Cape Town is a vibrant metropolis that’s home to a diversity of people who were either
raised or migrated here. Those who migrate are drawn by the opportunities and security that
the “Mother City” has to offer. Hundreds of thousands of visitors every year also come to
experience the city’s incredible beaches, mountains, vineyards, and diverse cultures in this
part of the Western Cape.
However, besides a bustling visitor economy, Cape Town is known for having adopted a
robust strategy for increasing the destination’s resilience against social, economic, and even
climactic pressures. Having recently been confronted with three years of dramatically low
rainfall, and all of the fallout associated with such a drought, has also severely tested the
resilience of the city’s infrastructure and even sense of community. However, by working
together, residents ensured a comprehensive social response and heroic efforts on all fronts.
Ultimately, avoiding the “Day 0” worst-case scenario.
“Our city is sometimes faced with unpredictable challenges, like we were with the
drought. Thanks to our implemented water-saving strategies and the collective effort of
over four million Capetonians, we were able to safely navigate that difficult time, with
Cape Town displaying high resilience capabilities.” – Alderman Dan Plato (Executive
Mayor of Cape Town)
At the end of the day, it’s always important to continue to reflect and learn from challenges
like the drought, particularly when it comes to strategizing and taking new actions to improve
the city’s resilience. This starts with the application of emerging technology, knowledge, and
innovation pillars. These cornerstones are required for building resilient cities.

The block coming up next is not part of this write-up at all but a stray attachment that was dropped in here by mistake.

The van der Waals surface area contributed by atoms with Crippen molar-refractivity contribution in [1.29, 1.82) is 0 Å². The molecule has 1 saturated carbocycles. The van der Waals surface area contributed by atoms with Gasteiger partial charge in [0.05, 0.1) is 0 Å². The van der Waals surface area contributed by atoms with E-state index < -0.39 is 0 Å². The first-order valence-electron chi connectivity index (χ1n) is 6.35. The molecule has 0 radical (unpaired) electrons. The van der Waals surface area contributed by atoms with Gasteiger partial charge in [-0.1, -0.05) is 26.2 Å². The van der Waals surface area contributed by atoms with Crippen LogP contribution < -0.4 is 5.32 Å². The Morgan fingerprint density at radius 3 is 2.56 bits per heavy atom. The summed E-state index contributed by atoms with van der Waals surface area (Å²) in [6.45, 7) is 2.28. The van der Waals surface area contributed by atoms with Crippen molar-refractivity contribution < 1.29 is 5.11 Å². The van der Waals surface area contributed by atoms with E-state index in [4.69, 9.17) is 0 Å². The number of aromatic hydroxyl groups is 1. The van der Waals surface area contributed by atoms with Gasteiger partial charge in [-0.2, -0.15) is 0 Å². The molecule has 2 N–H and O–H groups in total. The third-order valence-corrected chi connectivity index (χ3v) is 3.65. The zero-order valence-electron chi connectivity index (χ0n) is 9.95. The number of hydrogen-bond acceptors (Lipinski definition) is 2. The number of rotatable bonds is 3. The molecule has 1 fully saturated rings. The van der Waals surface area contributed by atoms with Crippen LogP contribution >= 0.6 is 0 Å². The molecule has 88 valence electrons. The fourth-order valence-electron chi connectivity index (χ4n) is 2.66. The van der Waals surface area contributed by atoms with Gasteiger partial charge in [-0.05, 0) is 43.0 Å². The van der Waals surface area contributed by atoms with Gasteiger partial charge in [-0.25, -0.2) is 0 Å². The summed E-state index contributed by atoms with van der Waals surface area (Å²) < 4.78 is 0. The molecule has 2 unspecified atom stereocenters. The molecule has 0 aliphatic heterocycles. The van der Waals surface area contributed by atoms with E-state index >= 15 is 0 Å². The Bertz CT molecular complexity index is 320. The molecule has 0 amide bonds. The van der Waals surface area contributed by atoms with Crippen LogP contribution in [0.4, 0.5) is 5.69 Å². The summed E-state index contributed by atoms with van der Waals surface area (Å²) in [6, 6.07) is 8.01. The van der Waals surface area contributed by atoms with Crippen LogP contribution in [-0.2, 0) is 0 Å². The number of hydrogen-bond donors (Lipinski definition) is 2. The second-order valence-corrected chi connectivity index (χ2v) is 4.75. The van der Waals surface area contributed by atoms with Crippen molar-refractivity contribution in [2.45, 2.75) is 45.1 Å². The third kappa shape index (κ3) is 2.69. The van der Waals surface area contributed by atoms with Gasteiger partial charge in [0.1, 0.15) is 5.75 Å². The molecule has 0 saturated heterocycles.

What does it mean for a city to have resilience in the face of adversity? Well, answering the
question of what resilience is (and why it’s important) involves the capacity of individuals,
communities, institutions, businesses and systems in a city to survive, adapt and thrive.
Against what? Well, any kind of chronic stresses and/or acute shocks they may experience.
These may include:
Ultimately, resilience is the infrastructure in place to assist cities to adapt and transform in
the face of these kinds of challenges. Always helping them to prepare for both the expected
and the unexpected.
One of the only things that can be predicted is the certainty of constant change. In this
regard, resilience is different from sustainability. The latter by its nature, offers objective
measures of attainment. For example, climate change adaptation, smart city development,
integrated risk management and disaster preparedness.
On the other hand, resilience cannot be accurately measured before a shock event and is
best understood in the aftermath of such an occurrence. A city, using all available
knowledge, and with the best available predictive capabilities, can only strive to overcome its
vulnerabilities in order to be increasingly more resilient.
Using an integrated approach to planning for disruptions, even if they do not occur, can
create new opportunities that offer social, environmental and economic benefits. This is why
a holistic approach to risk is required – not simply preparing for shocks but understanding
how stresses impact on the ability of Cape Town to thrive and respond in moments of shock.
The City Resilience Framework (CRF) is the conceptual lens through which Cape Town
assesses its resilience challenges and opportunities. It consists of four dimensions, 12
drivers and 50 sub-drivers.
Cape Town was selected to be part of the 100 Resilient Cities (100RC) network. This
network comprises 100 cities from across the world that are each committed to building city
resilience around the social, economic and physical challenges of the 21st century. The
100RC network supports cities by financing and providing:
This has contributed to further bolstering the existing City of Cape Town Resilience Strategy,
which is comprised of five pillars, 20 goals and 75 actions. These actions are varied in intent
and scope. Some actions are new, others have already been piloted and are worthy of
further support and upscaling. Others are pre-existing and are being reframed to increase
the resilience dividend.
The 5 Strategy Pillars
There are also three types of actions within each pillar of Cape Town’s Resilience Strategy:
Click here more information about Cape Town’s Resilience Strategy